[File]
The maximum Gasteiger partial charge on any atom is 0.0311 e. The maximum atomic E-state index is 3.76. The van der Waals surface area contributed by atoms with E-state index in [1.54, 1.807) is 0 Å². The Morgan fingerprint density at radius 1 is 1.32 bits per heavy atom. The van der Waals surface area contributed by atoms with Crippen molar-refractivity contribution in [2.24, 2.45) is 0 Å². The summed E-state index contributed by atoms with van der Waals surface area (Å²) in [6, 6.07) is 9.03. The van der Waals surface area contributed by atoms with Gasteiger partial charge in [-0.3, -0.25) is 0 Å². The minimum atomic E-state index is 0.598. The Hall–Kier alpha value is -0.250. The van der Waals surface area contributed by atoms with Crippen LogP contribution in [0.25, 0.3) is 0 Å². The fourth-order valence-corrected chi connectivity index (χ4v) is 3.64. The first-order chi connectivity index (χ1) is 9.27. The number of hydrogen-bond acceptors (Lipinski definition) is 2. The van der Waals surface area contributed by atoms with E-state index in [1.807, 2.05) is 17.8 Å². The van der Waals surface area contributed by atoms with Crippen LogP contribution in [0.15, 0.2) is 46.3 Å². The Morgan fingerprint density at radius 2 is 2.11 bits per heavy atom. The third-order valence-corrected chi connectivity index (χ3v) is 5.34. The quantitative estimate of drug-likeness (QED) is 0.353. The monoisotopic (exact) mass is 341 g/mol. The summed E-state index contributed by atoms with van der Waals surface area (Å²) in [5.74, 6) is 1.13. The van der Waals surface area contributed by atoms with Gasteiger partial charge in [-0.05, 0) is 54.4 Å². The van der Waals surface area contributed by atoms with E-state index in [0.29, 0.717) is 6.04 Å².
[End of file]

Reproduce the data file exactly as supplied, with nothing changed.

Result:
The maximum Gasteiger partial charge on any atom is 0.0311 e. The maximum atomic E-state index is 3.76. The van der Waals surface area contributed by atoms with E-state index in [1.54, 1.807) is 0 Å². The Morgan fingerprint density at radius 1 is 1.32 bits per heavy atom. The van der Waals surface area contributed by atoms with Crippen molar-refractivity contribution in [2.24, 2.45) is 0 Å². The summed E-state index contributed by atoms with van der Waals surface area (Å²) in [6, 6.07) is 9.03. The van der Waals surface area contributed by atoms with Gasteiger partial charge in [-0.3, -0.25) is 0 Å². The minimum atomic E-state index is 0.598. The Hall–Kier alpha value is -0.250. The van der Waals surface area contributed by atoms with Crippen LogP contribution in [0.25, 0.3) is 0 Å². The fourth-order valence-corrected chi connectivity index (χ4v) is 3.64. The first-order chi connectivity index (χ1) is 9.27. The number of hydrogen-bond acceptors (Lipinski definition) is 2. The van der Waals surface area contributed by atoms with E-state index in [1.807, 2.05) is 17.8 Å². The van der Waals surface area contributed by atoms with Crippen LogP contribution in [0.15, 0.2) is 46.3 Å². The Morgan fingerprint density at radius 2 is 2.11 bits per heavy atom. The third-order valence-corrected chi connectivity index (χ3v) is 5.34. The quantitative estimate of drug-likeness (QED) is 0.353. The monoisotopic (exact) mass is 341 g/mol. The summed E-state index contributed by atoms with van der Waals surface area (Å²) in [5.74, 6) is 1.13. The van der Waals surface area contributed by atoms with Gasteiger partial charge in [-0.05, 0) is 54.4 Å². The van der Waals surface area contributed by atoms with E-state index in [0.29, 0.717) is 6.04 Å².